Oh and...we decided to hitchhike back to Berlin and got an easy ride right to Ian's doorstep!
After spending a few more days in Berlin, Summer and I parted ways again.
She took a job offer to sail the Mediterranean and help out on a big catamaran boat
for 4 months. I took off to Vienna to spend my last week in Europe in Austria.
I didnt do to much there so I will just briefly sum it up on this blog.
I arrived Saturday morning and was met by my friend Manu (whom i met in India).
He spontaneously offered me a dj gig with him that night in Salzburg for a multi-cultural event, "sommerszene07 - a festival featuring china and india". So, after
a few hours in Vienna, we were off on a 3 hour drive west to Salzburg and went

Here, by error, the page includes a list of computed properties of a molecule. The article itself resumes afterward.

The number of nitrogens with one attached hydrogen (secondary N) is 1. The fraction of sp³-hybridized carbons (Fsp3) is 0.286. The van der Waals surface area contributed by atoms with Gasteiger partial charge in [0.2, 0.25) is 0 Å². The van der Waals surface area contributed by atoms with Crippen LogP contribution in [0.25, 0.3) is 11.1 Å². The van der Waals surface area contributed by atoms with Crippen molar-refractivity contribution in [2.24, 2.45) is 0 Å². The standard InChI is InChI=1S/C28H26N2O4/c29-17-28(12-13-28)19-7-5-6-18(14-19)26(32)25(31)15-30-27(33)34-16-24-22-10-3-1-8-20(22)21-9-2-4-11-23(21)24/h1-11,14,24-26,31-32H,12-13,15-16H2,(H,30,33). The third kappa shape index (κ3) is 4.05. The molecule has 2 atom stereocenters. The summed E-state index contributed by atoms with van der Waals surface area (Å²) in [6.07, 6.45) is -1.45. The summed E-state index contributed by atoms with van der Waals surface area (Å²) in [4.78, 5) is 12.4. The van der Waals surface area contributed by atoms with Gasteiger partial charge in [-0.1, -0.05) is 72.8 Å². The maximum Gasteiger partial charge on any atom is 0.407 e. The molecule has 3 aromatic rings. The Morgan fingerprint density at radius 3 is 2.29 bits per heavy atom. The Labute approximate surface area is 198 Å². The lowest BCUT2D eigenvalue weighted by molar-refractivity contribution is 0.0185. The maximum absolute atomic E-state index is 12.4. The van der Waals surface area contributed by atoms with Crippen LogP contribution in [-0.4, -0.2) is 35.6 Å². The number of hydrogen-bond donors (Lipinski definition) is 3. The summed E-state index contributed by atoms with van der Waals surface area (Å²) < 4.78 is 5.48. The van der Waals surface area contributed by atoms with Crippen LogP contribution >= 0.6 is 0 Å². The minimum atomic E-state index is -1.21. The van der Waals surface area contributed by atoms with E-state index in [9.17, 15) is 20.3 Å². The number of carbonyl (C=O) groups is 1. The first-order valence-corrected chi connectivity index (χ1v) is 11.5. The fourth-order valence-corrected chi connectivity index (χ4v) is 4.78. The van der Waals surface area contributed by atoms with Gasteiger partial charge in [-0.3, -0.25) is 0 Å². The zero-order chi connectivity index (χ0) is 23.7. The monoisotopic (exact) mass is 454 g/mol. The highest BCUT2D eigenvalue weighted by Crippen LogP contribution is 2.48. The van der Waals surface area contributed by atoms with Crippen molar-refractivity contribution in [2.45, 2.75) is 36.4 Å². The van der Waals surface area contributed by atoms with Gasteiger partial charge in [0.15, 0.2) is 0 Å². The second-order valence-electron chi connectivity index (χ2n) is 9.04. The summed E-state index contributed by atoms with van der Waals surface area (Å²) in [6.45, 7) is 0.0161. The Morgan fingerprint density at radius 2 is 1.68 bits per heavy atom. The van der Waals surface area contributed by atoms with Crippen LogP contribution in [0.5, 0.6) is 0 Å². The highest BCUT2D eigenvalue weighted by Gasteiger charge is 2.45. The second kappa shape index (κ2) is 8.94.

directly to the soundcheck and a late, late night of music and dance.
We ended up staying an extra day and night there so I got a chance to look around
this town with many big old white buildings, big white castle, and posh people.
Back in Vienna we went straight to the Dub Club weekly night at Flex club, a night
made famous from the Dub Club compilation cds of new dub-dancehall artists from
Vienna. It was so nice hearing these songs and more on the big soundsystem!
Maga Bo from Brazil was the headliner and he played a very original set of
global ragga-hiphop styles. The rest of my time in Vienna has just been about
getting ready for Nepal, spending lots of time on the internet, and walking around
the center of the city. Manu and I went to the spa yesterday to soak in the sauna (for a whopping 15euros we went into two steam rooms for an hour. i do this
for $2.40 back home, 15euros is about $23!). Tonight I will be recording a dj
set of originals, remixes and more for Manu's eCube radio show that will be aired
next week. And tomorrow...off to Nepal for my first visit there!